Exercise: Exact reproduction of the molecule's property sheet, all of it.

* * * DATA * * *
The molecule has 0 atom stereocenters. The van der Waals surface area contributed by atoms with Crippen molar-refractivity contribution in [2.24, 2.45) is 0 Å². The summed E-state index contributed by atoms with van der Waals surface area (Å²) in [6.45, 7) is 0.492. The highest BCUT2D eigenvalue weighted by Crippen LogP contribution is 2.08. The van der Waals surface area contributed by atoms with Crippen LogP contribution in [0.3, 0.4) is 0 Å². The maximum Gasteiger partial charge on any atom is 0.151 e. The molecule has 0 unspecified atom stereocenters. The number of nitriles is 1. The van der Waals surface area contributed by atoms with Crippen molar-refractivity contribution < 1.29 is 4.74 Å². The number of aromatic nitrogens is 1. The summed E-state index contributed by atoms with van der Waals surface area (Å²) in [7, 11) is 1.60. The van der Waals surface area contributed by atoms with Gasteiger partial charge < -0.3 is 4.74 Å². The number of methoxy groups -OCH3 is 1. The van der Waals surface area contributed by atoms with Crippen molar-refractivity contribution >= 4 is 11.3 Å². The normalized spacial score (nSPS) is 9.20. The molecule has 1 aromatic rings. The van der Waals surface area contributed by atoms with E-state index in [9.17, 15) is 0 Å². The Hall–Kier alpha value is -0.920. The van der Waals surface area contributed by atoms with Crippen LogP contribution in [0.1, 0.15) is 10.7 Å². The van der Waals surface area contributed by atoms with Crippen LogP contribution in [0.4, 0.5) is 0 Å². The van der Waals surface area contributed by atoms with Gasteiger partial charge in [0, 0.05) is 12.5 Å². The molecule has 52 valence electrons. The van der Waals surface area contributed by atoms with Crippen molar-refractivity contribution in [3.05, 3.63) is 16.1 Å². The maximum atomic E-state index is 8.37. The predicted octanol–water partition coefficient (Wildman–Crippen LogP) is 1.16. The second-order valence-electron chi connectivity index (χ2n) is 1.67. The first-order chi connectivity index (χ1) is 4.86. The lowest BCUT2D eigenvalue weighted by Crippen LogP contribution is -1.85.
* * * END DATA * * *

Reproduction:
The molecule has 0 atom stereocenters. The van der Waals surface area contributed by atoms with Crippen molar-refractivity contribution in [2.24, 2.45) is 0 Å². The summed E-state index contributed by atoms with van der Waals surface area (Å²) in [6.45, 7) is 0.492. The highest BCUT2D eigenvalue weighted by Crippen LogP contribution is 2.08. The van der Waals surface area contributed by atoms with Crippen LogP contribution in [0.3, 0.4) is 0 Å². The maximum Gasteiger partial charge on any atom is 0.151 e. The molecule has 0 unspecified atom stereocenters. The number of nitriles is 1. The van der Waals surface area contributed by atoms with Crippen molar-refractivity contribution < 1.29 is 4.74 Å². The number of aromatic nitrogens is 1. The summed E-state index contributed by atoms with van der Waals surface area (Å²) in [7, 11) is 1.60. The van der Waals surface area contributed by atoms with Gasteiger partial charge < -0.3 is 4.74 Å². The number of methoxy groups -OCH3 is 1. The van der Waals surface area contributed by atoms with Crippen molar-refractivity contribution >= 4 is 11.3 Å². The normalized spacial score (nSPS) is 9.20. The molecule has 1 aromatic rings. The van der Waals surface area contributed by atoms with E-state index in [9.17, 15) is 0 Å². The Hall–Kier alpha value is -0.920. The van der Waals surface area contributed by atoms with Crippen LogP contribution in [0.1, 0.15) is 10.7 Å². The van der Waals surface area contributed by atoms with Crippen LogP contribution in [0.4, 0.5) is 0 Å². The van der Waals surface area contributed by atoms with Gasteiger partial charge in [0, 0.05) is 12.5 Å². The molecule has 52 valence electrons. The van der Waals surface area contributed by atoms with Crippen molar-refractivity contribution in [3.05, 3.63) is 16.1 Å². The maximum atomic E-state index is 8.37. The predicted octanol–water partition coefficient (Wildman–Crippen LogP) is 1.16. The second-order valence-electron chi connectivity index (χ2n) is 1.67. The first-order chi connectivity index (χ1) is 4.86. The lowest BCUT2D eigenvalue weighted by Crippen LogP contribution is -1.85.